Highways Agency Wants Feedback on New Smart Motorway

M4 TrafficCountries all over the world are doing whatever they can to make motorways safer. After all, there are more deaths caused by motorway accidents in the world than any other form of travel. However, there are some agencies that believe this number can be lowered. The Highways Agency has been working on turning a 7-mile stretch of road into a smart motorway. The idea is for this span of motorway to improve traffic flow while keeping consumers safe.

The start of this smart motorway scheme was started in January. The goal is to improve the 7-mile stretch of road that runs close to the Almondsbury Interchange near Bristol. This area gets a lot of traffic and is known for congestion and accidents. This is something that the Highways Agency has wanted to improve for a long time.

According to the agency, this new scheme is going to use a wide range of technology to hopefully manage congestion. This includes using variable speed limits that change during the day and allowing drivers to use the hard shoulder as an extra lane during the most congested times of the day.

The new technology also helps provide emergency services with new tools to manage accidents that may occur. For example, the Highways Agency will be able to provide information to drivers who are on the road. This includes indicating which lanes are closed well in advance. This will help direct drivers away from the accident without having to slow down traffic. Additionally, emergency services can be given safety zones and access to different routes if need be. The Highways Agency even has the power to do a full emergency closure of the roadway if it needs to.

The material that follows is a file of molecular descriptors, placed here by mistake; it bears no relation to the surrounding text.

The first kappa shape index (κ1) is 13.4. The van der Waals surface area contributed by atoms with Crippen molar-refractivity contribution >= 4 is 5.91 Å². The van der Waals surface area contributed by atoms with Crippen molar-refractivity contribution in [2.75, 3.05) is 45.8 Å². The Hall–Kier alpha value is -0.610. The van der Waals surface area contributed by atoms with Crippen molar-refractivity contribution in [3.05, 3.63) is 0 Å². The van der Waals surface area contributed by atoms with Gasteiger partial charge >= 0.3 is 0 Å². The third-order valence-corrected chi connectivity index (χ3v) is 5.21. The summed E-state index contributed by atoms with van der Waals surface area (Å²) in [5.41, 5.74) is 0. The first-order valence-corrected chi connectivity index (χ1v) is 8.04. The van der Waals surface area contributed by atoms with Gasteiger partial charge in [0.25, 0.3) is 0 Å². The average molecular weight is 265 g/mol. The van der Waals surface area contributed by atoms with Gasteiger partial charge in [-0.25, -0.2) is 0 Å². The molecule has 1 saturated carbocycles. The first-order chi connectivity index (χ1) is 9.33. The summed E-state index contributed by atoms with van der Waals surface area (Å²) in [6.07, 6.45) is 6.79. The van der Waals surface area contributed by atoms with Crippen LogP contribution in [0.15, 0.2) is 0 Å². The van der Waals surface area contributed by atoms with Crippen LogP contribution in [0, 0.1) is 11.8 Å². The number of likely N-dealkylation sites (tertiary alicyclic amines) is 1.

Although all of this sounds good on paper, the Highways Agency really wants to know what drivers think it now that it is in place. It would like to hear feedback: both negative and positive. This will help the agency find out how to better improve smart motorways so that it can roll out the program in other areas. The Highways Agency invites drivers to visit its website and leave their feedback.

Paul Unwin, the senior project manager for the Highways Agency, said that there are more than 140,000 cars that use this little stretch of the M4 and M5 every single day. It has taken nearly two years to get this new scheme up and running. Now that drivers have suffered the heavy construction, maybe they can enjoy the hard work that has been put into the roadway. He reminds everyone to take the online survey and provide feedback that the Highways Agency can use to improve the smart motorway.



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